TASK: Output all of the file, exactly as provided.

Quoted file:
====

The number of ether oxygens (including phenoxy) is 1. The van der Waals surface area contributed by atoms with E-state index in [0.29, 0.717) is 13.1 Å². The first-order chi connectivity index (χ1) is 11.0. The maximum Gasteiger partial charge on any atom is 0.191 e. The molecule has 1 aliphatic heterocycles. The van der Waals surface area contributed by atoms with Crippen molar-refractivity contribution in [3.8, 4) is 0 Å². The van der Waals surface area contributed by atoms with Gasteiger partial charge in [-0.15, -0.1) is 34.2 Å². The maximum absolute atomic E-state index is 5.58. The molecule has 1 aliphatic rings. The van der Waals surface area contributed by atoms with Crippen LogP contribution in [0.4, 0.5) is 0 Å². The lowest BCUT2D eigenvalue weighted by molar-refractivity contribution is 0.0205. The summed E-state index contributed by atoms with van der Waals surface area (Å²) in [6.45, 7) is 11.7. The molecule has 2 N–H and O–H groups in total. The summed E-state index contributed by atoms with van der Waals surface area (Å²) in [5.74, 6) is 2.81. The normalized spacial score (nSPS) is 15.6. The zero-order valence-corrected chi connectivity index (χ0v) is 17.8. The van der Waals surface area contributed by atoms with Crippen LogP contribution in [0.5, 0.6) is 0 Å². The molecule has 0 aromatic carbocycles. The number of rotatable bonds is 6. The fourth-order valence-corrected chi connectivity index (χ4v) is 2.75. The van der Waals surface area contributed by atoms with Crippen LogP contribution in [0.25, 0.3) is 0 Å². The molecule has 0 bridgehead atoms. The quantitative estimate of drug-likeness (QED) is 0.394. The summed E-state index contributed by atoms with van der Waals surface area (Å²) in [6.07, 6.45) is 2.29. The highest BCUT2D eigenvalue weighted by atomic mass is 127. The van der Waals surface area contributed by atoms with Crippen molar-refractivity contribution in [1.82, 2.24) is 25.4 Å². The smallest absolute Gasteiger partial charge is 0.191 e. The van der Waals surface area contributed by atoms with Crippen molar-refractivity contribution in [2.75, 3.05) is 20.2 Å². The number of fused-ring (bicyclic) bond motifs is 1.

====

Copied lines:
The number of ether oxygens (including phenoxy) is 1. The van der Waals surface area contributed by atoms with E-state index in [0.29, 0.717) is 13.1 Å². The first-order chi connectivity index (χ1) is 11.0. The maximum Gasteiger partial charge on any atom is 0.191 e. The molecule has 1 aliphatic heterocycles. The van der Waals surface area contributed by atoms with Crippen molar-refractivity contribution in [3.8, 4) is 0 Å². The van der Waals surface area contributed by atoms with Gasteiger partial charge in [-0.15, -0.1) is 34.2 Å². The maximum absolute atomic E-state index is 5.58. The molecule has 1 aliphatic rings. The van der Waals surface area contributed by atoms with Crippen LogP contribution in [0.4, 0.5) is 0 Å². The lowest BCUT2D eigenvalue weighted by molar-refractivity contribution is 0.0205. The summed E-state index contributed by atoms with van der Waals surface area (Å²) in [6.45, 7) is 11.7. The molecule has 2 N–H and O–H groups in total. The summed E-state index contributed by atoms with van der Waals surface area (Å²) in [5.74, 6) is 2.81. The normalized spacial score (nSPS) is 15.6. The zero-order valence-corrected chi connectivity index (χ0v) is 17.8. The van der Waals surface area contributed by atoms with Crippen LogP contribution in [0.5, 0.6) is 0 Å². The molecule has 0 aromatic carbocycles. The number of rotatable bonds is 6. The fourth-order valence-corrected chi connectivity index (χ4v) is 2.75. The van der Waals surface area contributed by atoms with Crippen LogP contribution in [0.25, 0.3) is 0 Å². The molecule has 0 bridgehead atoms. The quantitative estimate of drug-likeness (QED) is 0.394. The summed E-state index contributed by atoms with van der Waals surface area (Å²) in [6.07, 6.45) is 2.29. The highest BCUT2D eigenvalue weighted by atomic mass is 127. The van der Waals surface area contributed by atoms with Crippen molar-refractivity contribution in [1.82, 2.24) is 25.4 Å². The smallest absolute Gasteiger partial charge is 0.191 e. The van der Waals surface area contributed by atoms with Crippen molar-refractivity contribution in [2.75, 3.05) is 20.2 Å². The number of fused-ring (bicyclic) bond motifs is 1.